U.S. Oil Costs Less Than Zero After a Sharp Monday Selloff

Source: By Ryan Dezember, Wall Street Journal • Posted: Monday, April 20, 2020

Many traders are betting that the coronavirus pandemic will run its course and demand for oil will jump later this year

U.S. oil futures plunged below $0 for the first time Monday, a chaotic demonstration that there was no place left to store all the crude that the world’s stalled economy would otherwise be using.

The price of a barrel of West Texas Intermediate crude to be delivered in May, which closed at $18.27 a barrel on Friday, ended Monday at negative $37.63. That effectively means that sellers must pay buyers to take barrels off their hands.

The historic low price reflects uncertainty about what buyers would even do with a barrel of crude in the near term. Refineries, storage facilities, pipelines and even ocean tankers have filled up rapidly since billions of people around the world began sheltering in place to slow the spread of the deadly coronavirus.

The unusually large difference in price between oil for delivery now and in the future has traders filling up tankers and setting them adrift. Photo: jean-paul pelissier/Reuters

Prices remain in positive territory for barrels to be delivered in June. In the most actively traded U.S. futures contract, crude for June delivery closed Monday at about $21, while oil due to be delivered to the main U.S. trading hub in Oklahoma in November ended at around $32.

Even before May’s price went negative, the spreads between oil now and later were records, reflecting the sharp decline in transportation-fuel demand as well as a wager that people will return to driving cars, flying on airplanes and working at factories in the months to come.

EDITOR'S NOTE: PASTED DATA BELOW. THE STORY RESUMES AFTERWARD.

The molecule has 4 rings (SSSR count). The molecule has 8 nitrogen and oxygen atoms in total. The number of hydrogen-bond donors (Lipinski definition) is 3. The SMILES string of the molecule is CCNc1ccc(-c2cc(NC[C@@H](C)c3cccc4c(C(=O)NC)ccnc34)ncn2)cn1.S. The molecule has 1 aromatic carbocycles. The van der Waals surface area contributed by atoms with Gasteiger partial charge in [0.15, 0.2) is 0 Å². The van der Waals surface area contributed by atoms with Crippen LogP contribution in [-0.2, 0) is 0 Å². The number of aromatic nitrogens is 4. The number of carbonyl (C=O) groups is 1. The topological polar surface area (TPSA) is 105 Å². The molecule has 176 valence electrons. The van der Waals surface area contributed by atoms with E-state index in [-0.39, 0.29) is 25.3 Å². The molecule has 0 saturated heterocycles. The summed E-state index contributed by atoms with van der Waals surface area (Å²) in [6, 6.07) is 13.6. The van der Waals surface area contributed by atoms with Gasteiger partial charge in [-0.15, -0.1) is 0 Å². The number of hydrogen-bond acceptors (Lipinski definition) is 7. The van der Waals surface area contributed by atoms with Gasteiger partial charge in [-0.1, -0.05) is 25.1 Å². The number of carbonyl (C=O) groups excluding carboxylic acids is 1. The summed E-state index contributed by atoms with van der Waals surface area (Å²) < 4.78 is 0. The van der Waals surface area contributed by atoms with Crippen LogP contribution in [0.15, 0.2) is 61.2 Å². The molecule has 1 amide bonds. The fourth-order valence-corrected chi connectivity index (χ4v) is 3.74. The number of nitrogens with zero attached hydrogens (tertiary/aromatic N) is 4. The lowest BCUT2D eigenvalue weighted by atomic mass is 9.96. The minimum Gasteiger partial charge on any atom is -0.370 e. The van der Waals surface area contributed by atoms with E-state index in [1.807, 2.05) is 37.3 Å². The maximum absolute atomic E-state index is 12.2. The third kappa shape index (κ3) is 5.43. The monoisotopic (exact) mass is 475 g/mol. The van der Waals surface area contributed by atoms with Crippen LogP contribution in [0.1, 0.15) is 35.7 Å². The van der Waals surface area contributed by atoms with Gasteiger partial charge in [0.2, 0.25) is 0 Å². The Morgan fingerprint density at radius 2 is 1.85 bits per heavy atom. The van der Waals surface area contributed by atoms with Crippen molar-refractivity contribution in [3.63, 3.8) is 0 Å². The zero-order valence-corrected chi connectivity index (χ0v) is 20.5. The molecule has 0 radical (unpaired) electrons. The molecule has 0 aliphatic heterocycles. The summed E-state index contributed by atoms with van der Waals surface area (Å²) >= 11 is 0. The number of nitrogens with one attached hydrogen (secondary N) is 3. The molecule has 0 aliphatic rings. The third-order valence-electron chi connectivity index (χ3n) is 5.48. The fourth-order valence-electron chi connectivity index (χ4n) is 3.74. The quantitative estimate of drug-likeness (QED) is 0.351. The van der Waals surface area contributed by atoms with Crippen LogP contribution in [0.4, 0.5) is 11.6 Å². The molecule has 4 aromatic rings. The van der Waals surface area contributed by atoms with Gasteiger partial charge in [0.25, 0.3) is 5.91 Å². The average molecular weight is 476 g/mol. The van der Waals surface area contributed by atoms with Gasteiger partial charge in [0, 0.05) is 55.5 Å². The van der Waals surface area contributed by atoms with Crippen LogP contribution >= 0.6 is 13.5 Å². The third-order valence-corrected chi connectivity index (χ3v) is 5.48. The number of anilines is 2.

Monday’s chaotic trading was exacerbated by the looming expiration of the May futures contract on Tuesday. The price of oil futures converge with the price of actual barrels of oil as the delivery date of the contracts approach.

Though producers from Alberta, Canada to Midland, Texas are racing to shut in productive wells, they haven’t been able to close of the spigot fast enough to avoid what energy executives have been referring to as “hitting tank tops” and running out of places to store crude and petroleum products, such as gasoline and jet fuel.

The producers’ pain presents a rare opportunity for traders, who are filling up tankers with crude and setting them adrift. Their bet is that the coronavirus pandemic runs its course and later this year demand for oil—and thus its price—will jump.

“If you can find storage, you can make good money,” said Reid I’Anson, economist for market-data firm Kpler Inc.

Increasingly, traders are looking offshore. Lease rates have soared for very large crude carriers, the 2-million-barrel high-seas behemoths known as VLCCs.

The average day rate for a VLCC on a six-month contract is about $100,000, up from $29,000 a year ago, according to Jefferies analyst Randy Giveans. Yearlong contracts are about $72,500 a day, compared with $30,500 a year ago. Spot charter rates have risen sixfold, to nearly $150,000 a day.